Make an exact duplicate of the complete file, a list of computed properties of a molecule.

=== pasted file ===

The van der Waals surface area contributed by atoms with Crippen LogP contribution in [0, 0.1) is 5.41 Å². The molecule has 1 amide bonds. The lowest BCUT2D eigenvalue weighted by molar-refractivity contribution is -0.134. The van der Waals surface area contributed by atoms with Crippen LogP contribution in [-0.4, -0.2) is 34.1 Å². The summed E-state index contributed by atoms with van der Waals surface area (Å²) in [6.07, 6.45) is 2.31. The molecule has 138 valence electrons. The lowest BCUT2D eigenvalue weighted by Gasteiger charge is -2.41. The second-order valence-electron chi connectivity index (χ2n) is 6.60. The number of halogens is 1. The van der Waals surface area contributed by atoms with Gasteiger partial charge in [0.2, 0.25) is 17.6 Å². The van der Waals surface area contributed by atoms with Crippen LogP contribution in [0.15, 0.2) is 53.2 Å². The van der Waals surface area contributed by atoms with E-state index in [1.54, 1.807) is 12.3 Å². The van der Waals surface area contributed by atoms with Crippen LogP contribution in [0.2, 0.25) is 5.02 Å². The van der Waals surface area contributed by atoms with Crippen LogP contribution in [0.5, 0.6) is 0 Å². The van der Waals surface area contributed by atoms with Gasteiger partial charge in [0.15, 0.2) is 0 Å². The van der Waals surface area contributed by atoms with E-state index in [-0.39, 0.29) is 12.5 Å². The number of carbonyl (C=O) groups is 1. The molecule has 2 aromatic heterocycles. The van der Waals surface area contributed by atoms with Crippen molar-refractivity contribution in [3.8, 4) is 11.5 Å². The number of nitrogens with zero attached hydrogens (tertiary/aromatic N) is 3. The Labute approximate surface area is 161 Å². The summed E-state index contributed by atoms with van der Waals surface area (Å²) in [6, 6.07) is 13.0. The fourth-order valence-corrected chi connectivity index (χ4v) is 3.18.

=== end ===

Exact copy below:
The van der Waals surface area contributed by atoms with Crippen LogP contribution in [0, 0.1) is 5.41 Å². The molecule has 1 amide bonds. The lowest BCUT2D eigenvalue weighted by molar-refractivity contribution is -0.134. The van der Waals surface area contributed by atoms with Crippen LogP contribution in [-0.4, -0.2) is 34.1 Å². The summed E-state index contributed by atoms with van der Waals surface area (Å²) in [6.07, 6.45) is 2.31. The molecule has 138 valence electrons. The lowest BCUT2D eigenvalue weighted by Gasteiger charge is -2.41. The second-order valence-electron chi connectivity index (χ2n) is 6.60. The number of halogens is 1. The van der Waals surface area contributed by atoms with Gasteiger partial charge in [0.2, 0.25) is 17.6 Å². The van der Waals surface area contributed by atoms with Crippen LogP contribution in [0.15, 0.2) is 53.2 Å². The van der Waals surface area contributed by atoms with E-state index in [1.54, 1.807) is 12.3 Å². The van der Waals surface area contributed by atoms with Crippen LogP contribution in [0.2, 0.25) is 5.02 Å². The van der Waals surface area contributed by atoms with Crippen LogP contribution in [0.5, 0.6) is 0 Å². The van der Waals surface area contributed by atoms with Gasteiger partial charge in [0.15, 0.2) is 0 Å². The van der Waals surface area contributed by atoms with E-state index in [-0.39, 0.29) is 12.5 Å². The number of carbonyl (C=O) groups is 1. The molecule has 2 aromatic heterocycles. The van der Waals surface area contributed by atoms with Crippen molar-refractivity contribution in [3.8, 4) is 11.5 Å². The number of nitrogens with zero attached hydrogens (tertiary/aromatic N) is 3. The Labute approximate surface area is 161 Å². The summed E-state index contributed by atoms with van der Waals surface area (Å²) in [6, 6.07) is 13.0. The fourth-order valence-corrected chi connectivity index (χ4v) is 3.18.